The Madrid government has decided to delay the reopening of schools for a second time, after the majority of the region’s local councils requested more time to clear the snow and other obstructions left behind by Storm Filomena last weekend. The conditions saw an initial delay of the programmed start of the new school term from Monday, January 12 to Wednesday, January 14. That was then pushed back to Monday, January 18, but now the date has been set for Wednesday, January 20.
Despite efforts by both the local authorities and citizens to clear the snow, by Thursday there were 1,474 schools of a total of 2,557 in the region that were still reporting problems at their entrances and exits. As such, the regional government is opting for a phased return to face-to-face classes, with younger students up to the second year of high school (2º de ESO) going back first, on Wednesday, January 20, and the remaining groups the following day, on Thursday, January 21.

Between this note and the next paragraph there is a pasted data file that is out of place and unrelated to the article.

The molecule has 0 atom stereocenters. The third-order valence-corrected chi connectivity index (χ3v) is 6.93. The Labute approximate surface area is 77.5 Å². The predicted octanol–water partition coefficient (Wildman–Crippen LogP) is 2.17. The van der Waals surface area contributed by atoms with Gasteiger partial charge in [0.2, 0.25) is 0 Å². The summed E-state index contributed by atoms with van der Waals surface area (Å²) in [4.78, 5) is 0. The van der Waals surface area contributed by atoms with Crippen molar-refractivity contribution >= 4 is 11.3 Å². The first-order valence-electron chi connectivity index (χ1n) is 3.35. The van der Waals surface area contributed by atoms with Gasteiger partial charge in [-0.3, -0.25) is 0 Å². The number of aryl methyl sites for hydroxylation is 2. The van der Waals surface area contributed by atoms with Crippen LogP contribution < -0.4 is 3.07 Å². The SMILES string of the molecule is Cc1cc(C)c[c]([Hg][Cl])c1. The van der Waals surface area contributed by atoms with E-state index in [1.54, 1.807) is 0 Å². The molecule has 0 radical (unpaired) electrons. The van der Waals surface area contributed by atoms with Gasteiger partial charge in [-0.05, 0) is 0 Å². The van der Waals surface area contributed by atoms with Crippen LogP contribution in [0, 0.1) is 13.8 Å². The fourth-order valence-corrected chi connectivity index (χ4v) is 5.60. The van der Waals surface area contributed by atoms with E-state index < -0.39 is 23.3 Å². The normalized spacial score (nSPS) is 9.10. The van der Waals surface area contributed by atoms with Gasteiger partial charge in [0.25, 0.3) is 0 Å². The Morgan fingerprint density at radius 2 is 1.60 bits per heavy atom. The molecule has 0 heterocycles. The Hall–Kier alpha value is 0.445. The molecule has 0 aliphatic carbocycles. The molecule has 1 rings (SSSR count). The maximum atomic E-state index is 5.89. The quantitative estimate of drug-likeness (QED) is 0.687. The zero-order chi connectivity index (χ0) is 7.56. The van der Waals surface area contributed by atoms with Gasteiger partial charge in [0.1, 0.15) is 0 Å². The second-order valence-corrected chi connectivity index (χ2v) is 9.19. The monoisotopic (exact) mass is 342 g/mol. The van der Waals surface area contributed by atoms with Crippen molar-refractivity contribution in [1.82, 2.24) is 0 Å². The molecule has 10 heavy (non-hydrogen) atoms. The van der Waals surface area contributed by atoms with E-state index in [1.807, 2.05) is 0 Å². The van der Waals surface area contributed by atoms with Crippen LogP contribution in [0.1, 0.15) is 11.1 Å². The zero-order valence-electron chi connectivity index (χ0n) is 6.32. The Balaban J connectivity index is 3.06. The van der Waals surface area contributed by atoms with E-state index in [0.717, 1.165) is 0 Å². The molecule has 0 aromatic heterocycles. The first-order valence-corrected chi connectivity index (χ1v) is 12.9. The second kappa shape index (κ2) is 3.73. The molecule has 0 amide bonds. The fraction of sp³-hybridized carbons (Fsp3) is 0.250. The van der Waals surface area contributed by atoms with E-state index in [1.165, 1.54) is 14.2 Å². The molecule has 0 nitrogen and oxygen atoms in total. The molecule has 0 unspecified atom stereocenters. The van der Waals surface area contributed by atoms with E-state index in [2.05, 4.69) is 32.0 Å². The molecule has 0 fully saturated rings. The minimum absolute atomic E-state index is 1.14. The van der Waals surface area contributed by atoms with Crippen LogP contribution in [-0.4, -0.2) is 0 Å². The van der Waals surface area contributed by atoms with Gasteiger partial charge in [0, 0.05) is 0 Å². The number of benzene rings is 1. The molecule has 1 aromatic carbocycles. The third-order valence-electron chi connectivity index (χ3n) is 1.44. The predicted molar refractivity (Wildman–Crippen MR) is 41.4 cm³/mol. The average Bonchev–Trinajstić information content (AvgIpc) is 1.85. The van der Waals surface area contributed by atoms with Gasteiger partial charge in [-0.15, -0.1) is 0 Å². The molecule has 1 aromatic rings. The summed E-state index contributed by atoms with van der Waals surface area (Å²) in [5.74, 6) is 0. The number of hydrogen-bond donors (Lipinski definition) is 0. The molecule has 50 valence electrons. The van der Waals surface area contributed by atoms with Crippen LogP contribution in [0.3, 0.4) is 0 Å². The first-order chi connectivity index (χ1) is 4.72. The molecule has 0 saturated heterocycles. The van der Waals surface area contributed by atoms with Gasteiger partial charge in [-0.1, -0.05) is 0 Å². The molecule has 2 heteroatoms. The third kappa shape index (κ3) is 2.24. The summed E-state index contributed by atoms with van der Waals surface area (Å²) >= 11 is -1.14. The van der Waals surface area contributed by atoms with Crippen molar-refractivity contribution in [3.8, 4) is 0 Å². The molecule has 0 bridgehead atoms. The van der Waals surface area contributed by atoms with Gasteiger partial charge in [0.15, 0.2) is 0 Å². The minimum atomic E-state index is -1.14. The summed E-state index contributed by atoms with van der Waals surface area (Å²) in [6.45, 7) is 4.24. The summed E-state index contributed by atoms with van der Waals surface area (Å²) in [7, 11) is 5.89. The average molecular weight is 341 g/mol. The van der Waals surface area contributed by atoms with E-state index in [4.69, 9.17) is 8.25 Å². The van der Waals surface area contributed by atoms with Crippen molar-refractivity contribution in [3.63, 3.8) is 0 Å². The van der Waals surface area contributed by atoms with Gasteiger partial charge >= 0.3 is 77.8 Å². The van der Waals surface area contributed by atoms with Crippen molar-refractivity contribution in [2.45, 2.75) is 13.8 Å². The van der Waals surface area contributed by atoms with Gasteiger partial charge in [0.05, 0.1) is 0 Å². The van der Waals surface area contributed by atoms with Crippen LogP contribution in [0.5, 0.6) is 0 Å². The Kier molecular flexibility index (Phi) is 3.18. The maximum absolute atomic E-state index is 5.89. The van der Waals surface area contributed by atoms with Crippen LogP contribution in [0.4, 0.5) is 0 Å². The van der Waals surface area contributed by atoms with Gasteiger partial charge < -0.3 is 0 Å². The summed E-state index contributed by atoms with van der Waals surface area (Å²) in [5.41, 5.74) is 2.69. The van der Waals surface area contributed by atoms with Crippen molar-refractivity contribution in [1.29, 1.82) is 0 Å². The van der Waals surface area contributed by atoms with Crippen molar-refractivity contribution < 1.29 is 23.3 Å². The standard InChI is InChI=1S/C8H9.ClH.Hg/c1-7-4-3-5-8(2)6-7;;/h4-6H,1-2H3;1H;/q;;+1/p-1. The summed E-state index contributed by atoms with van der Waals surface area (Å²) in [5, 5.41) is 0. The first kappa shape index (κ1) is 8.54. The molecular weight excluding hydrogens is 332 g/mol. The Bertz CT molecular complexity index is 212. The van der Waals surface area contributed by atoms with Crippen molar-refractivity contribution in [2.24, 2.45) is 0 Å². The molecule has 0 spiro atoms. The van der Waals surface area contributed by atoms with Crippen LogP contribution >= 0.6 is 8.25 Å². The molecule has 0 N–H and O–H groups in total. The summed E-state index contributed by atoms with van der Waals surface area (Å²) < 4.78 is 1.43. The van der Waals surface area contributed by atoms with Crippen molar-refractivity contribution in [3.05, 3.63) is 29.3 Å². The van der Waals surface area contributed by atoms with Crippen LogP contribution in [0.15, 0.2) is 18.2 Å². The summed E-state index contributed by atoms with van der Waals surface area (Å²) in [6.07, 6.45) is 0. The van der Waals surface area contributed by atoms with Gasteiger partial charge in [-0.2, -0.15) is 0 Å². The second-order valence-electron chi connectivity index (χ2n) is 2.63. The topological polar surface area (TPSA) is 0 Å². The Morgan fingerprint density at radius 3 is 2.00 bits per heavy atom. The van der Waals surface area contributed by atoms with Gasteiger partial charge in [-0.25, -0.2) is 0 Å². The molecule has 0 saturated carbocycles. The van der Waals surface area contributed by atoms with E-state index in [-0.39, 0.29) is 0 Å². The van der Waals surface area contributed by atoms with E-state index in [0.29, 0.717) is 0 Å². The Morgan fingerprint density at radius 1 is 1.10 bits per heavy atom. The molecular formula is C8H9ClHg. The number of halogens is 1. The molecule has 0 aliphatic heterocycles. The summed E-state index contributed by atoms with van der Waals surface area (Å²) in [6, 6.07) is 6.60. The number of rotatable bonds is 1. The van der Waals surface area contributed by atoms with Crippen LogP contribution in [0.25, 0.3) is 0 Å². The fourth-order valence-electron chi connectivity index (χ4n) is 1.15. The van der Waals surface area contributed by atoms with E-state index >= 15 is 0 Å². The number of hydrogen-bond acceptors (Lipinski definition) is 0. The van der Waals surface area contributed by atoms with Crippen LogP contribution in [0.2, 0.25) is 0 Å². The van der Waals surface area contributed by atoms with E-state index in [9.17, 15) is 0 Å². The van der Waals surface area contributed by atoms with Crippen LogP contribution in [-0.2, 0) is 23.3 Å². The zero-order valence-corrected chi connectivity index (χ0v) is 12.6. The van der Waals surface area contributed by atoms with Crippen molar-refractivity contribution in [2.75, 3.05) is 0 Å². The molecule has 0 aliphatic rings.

In many schools in the region the snow has yet to be cleared, while there is also ice on the ground and icicles hanging off the building that could fall. The regional education chief had insisted as recently as Thursday that classes would get going again on Monday whatever the circumstances, explaining that surveyors and architects had been put on hand to ensure the conditions were safe.
But the deputy mayor of Madrid capital, Begoña Villacís, said that the return to school would be “impossible.” Given the mixed messages, parents associations from the city’s schools – known as AMPAs – had begun to organize groups to help clear the snow and other obstructions. “That’s great and I appreciate it,” said today Esteban Álvarez, the president of the Adimad high school principals’ association. “But there are things that cannot be solved just with shovels.” He added that it would be “crazy” for students to return to classrooms on Monday.
The regional government has stated that it “is inspecting the condition of schools and high schools and logging any possible damage that has been caused.” In terms of clearing entrances and exits, they argued that this is the responsibility of local councils. “The situation is horrendous,” said Álvare. “It’s as if we’ve forgotten about Covid. The children would have to group all together at a single gate, whichever one has been cleared. And then in the classroom, given the low temperatures, it’s going to be impossible to observe the rules of keeping 17-25ºC in the classrooms. Opening the window every 15 minutes and with the ice… If we don’t end up with Covid we’ll end up with pneumonia.”
English version by Simon Hunter.